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Buying property with vineyards

English sparkling wine is now recognised by aficionados as among the best in the world, and producers such as Ridgeview, Nyetimber and Chapel Down regularly compete against the top Champagnes to win the highest accolades. There are also many smaller producers making excellent wines, such as Nick Hall at Herbert Hall, a 10-acre vineyard at Marden in Kent, whose sparkling wine is already in Le Gavroche, Scott’s and the House of Commons.

As a result, interest in English vineland has never been stronger. Every month, a new deal is announced: Strutt & Parker have just sold 90 acres of prime vineland in Kent to a wine producer from the Languedoc, and former hedge-fund manager Mark Driver is just setting out to plant what will be England’s largest vineyard, the 400-acre Rathfinny estate in East Sussex.

But how easy is it to become a wine producer? The crucial thing, obviously, is to have the right land. Aspect is key-south-facing slopes are best. Vineyard consultant Stephen Skelton (07768 583700;, who advises many of the major English growers, says that the majority of good vineyards are found in regions known for their fruit, as the requirements are the same. The land should be as warm as possible, sheltered, and ideally less than 330ft above sea level: the worst position is on top of a hill. Almost any kind of soil will support vines, although heavy, clay-based soils are not ideal.

The chalkland of southern England (from the same continental shelf that Champagne sits on) is excellent, as are gravelly or limestone soils, and surfaces with big stones that retain the heat.
As to size, most experts agree there is no minimum for profitability. As a rule of thumb, in a good year, you should get a yield of three to four tons per acre, and one ton makes about 750 bottles of sparkling or 950 bottles of still wine, so 10 acres will bring you upwards of 20,000 bottles of sparkling wine. The bible of agricultural costing, the John Nix Farm Management Pocket Book, says ‘a small enterprise selling wine at the farm gate and to local restaurants may be more profitable than one with 10 hectares selling only grapes’.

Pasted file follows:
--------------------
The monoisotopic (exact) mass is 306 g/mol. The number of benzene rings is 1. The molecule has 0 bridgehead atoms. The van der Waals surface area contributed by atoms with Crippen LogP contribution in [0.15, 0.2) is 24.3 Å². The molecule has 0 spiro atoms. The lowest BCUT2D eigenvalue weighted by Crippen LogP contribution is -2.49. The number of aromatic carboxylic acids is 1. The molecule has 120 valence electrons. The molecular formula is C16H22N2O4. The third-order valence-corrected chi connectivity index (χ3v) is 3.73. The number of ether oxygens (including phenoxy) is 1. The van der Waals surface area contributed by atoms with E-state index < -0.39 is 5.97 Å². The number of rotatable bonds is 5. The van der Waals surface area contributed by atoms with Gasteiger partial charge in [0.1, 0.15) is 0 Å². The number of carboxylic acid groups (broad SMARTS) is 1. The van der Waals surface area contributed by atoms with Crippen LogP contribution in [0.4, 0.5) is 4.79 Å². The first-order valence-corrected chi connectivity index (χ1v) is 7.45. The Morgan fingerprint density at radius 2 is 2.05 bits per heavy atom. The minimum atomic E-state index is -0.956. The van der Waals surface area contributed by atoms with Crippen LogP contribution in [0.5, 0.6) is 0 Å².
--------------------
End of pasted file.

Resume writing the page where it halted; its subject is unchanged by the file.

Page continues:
Once you’ve identified a promising spot, it’s essential to get professional advice, and here you’re in a good position: the English wine industry is maturing fast, and there is now a growing pool of consultants to advise on everything from soil suitability to the best trellis-ing system. It’s even more essential to be realistic about cost. John Nix reckons you should budget for £8,000-£10,000 per acre investment capital to cover planting and the first three years, not including the price of land.

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From the year of planting, you shouldn’t expect to see any returns for, at the very least, four years. If you’re making sparkling wine (which, in England, is the only option with any commercial viability), it will be a minimum of five years: the first crop in year three, and 1-2 years’ bottle ageing once you’ve made the wine. Realistically, if you plant a vineyard in 2013, you wouldn’t see a bottle on the shelf before 2018. Simon Robinson, a solicitor who owns the 35-acre Hattingley Valley vineyard in Hampshire, makes it clear. ‘When you consider the cost per acre to plant a vineyard, and you don’t see a return for five to seven years, you realise how hard-nosed you have to be about its economic viability.’

If you’re starting on a smaller scale, you don’t need to invest in winemaking equipment, which can cost anything from £75,000 to millions. There are plenty of experts offering planting services, winemaking facilities and bottling and labelling systems. At Hattingley Valley, for example, Mr Robinson makes wine for some 10 or 11 growers on a variety of bespoke contracts. There is also an active trade in grapes, and opportunities for contract growing as the bigger producers run out of suitable vineland of their own.

Establishing a vineyard in England can be fraught with difficulty. It’s expensive and you’re at the mercy of a climate that is marginal for growing grapes, but if it’s not going to make you rich, it might put a smile on your face. ‘I don’t know if it’s the best thing I’ve done, or the most stupid,’ Mr Robinson adds, ‘but it’s certainly the most fun.’

English Wine Week continues until Sunday, June 10. For more information, visit

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